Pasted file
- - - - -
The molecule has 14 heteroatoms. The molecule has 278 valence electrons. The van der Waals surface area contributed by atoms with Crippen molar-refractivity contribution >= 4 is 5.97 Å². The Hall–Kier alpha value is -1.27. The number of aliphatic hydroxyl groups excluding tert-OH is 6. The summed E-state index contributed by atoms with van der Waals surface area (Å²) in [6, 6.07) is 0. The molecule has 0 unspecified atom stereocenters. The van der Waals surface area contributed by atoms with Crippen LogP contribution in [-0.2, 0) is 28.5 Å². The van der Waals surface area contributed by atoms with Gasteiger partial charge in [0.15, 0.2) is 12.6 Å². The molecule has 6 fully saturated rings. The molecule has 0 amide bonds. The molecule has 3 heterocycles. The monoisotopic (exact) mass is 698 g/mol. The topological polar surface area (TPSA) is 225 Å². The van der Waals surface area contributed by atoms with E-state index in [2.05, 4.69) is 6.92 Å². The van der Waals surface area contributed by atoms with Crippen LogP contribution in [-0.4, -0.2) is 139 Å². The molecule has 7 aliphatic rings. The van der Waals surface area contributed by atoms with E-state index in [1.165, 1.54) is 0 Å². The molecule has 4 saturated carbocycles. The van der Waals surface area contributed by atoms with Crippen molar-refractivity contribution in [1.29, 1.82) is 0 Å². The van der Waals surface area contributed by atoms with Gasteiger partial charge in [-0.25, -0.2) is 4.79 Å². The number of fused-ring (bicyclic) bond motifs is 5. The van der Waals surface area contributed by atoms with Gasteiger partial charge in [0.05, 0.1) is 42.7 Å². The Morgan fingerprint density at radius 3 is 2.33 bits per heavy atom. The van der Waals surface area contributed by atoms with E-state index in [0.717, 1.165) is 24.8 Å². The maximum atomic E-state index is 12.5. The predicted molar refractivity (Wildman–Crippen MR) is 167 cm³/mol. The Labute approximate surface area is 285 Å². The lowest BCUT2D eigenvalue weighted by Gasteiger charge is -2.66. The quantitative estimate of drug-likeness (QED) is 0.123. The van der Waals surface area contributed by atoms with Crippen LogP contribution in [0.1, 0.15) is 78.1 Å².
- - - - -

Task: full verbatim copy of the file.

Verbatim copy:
The molecule has 14 heteroatoms. The molecule has 278 valence electrons. The van der Waals surface area contributed by atoms with Crippen molar-refractivity contribution >= 4 is 5.97 Å². The Hall–Kier alpha value is -1.27. The number of aliphatic hydroxyl groups excluding tert-OH is 6. The summed E-state index contributed by atoms with van der Waals surface area (Å²) in [6, 6.07) is 0. The molecule has 0 unspecified atom stereocenters. The van der Waals surface area contributed by atoms with Crippen LogP contribution in [-0.2, 0) is 28.5 Å². The van der Waals surface area contributed by atoms with Gasteiger partial charge in [0.15, 0.2) is 12.6 Å². The molecule has 6 fully saturated rings. The molecule has 0 amide bonds. The molecule has 3 heterocycles. The monoisotopic (exact) mass is 698 g/mol. The topological polar surface area (TPSA) is 225 Å². The van der Waals surface area contributed by atoms with E-state index in [2.05, 4.69) is 6.92 Å². The van der Waals surface area contributed by atoms with Crippen LogP contribution in [-0.4, -0.2) is 139 Å². The molecule has 7 aliphatic rings. The van der Waals surface area contributed by atoms with E-state index in [1.165, 1.54) is 0 Å². The molecule has 4 saturated carbocycles. The van der Waals surface area contributed by atoms with Crippen molar-refractivity contribution in [1.29, 1.82) is 0 Å². The van der Waals surface area contributed by atoms with Gasteiger partial charge in [-0.25, -0.2) is 4.79 Å². The number of fused-ring (bicyclic) bond motifs is 5. The van der Waals surface area contributed by atoms with Gasteiger partial charge in [0.05, 0.1) is 42.7 Å². The Morgan fingerprint density at radius 3 is 2.33 bits per heavy atom. The van der Waals surface area contributed by atoms with E-state index in [0.717, 1.165) is 24.8 Å². The maximum atomic E-state index is 12.5. The predicted molar refractivity (Wildman–Crippen MR) is 167 cm³/mol. The Labute approximate surface area is 285 Å². The lowest BCUT2D eigenvalue weighted by Gasteiger charge is -2.66. The quantitative estimate of drug-likeness (QED) is 0.123. The van der Waals surface area contributed by atoms with Crippen LogP contribution in [0.1, 0.15) is 78.1 Å².